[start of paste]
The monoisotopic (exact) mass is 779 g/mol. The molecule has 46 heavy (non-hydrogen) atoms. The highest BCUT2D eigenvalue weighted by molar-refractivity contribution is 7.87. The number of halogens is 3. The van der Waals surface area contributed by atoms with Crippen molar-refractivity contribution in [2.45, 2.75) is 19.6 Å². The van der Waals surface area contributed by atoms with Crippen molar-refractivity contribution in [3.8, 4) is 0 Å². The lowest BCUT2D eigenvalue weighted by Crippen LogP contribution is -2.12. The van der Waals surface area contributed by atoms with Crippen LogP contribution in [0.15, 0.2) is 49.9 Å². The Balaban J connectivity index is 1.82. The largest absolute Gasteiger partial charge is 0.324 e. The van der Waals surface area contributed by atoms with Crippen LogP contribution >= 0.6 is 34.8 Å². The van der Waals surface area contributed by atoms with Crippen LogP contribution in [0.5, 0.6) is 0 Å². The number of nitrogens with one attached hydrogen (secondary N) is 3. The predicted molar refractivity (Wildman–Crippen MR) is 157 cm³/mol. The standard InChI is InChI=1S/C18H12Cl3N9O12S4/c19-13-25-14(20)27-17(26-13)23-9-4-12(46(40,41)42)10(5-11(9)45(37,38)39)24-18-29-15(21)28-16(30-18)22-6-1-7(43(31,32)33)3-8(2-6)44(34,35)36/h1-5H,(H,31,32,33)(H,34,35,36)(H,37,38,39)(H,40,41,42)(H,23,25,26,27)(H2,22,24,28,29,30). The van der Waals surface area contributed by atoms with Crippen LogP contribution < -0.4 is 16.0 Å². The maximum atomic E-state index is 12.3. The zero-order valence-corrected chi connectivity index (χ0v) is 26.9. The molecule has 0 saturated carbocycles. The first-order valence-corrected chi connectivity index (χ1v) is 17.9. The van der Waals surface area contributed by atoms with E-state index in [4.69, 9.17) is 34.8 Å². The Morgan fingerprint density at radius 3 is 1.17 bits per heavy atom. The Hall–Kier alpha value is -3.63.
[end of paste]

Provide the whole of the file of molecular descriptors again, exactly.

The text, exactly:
The monoisotopic (exact) mass is 779 g/mol. The molecule has 46 heavy (non-hydrogen) atoms. The highest BCUT2D eigenvalue weighted by molar-refractivity contribution is 7.87. The number of halogens is 3. The van der Waals surface area contributed by atoms with Crippen molar-refractivity contribution in [2.45, 2.75) is 19.6 Å². The van der Waals surface area contributed by atoms with Crippen molar-refractivity contribution in [3.8, 4) is 0 Å². The lowest BCUT2D eigenvalue weighted by Crippen LogP contribution is -2.12. The van der Waals surface area contributed by atoms with Crippen LogP contribution in [0.15, 0.2) is 49.9 Å². The Balaban J connectivity index is 1.82. The largest absolute Gasteiger partial charge is 0.324 e. The van der Waals surface area contributed by atoms with Crippen LogP contribution >= 0.6 is 34.8 Å². The van der Waals surface area contributed by atoms with Crippen LogP contribution in [0.5, 0.6) is 0 Å². The number of nitrogens with one attached hydrogen (secondary N) is 3. The predicted molar refractivity (Wildman–Crippen MR) is 157 cm³/mol. The standard InChI is InChI=1S/C18H12Cl3N9O12S4/c19-13-25-14(20)27-17(26-13)23-9-4-12(46(40,41)42)10(5-11(9)45(37,38)39)24-18-29-15(21)28-16(30-18)22-6-1-7(43(31,32)33)3-8(2-6)44(34,35)36/h1-5H,(H,31,32,33)(H,34,35,36)(H,37,38,39)(H,40,41,42)(H,23,25,26,27)(H2,22,24,28,29,30). The van der Waals surface area contributed by atoms with Crippen LogP contribution < -0.4 is 16.0 Å². The maximum atomic E-state index is 12.3. The zero-order valence-corrected chi connectivity index (χ0v) is 26.9. The molecule has 0 saturated carbocycles. The first-order valence-corrected chi connectivity index (χ1v) is 17.9. The van der Waals surface area contributed by atoms with E-state index in [4.69, 9.17) is 34.8 Å². The Morgan fingerprint density at radius 3 is 1.17 bits per heavy atom. The Hall–Kier alpha value is -3.63.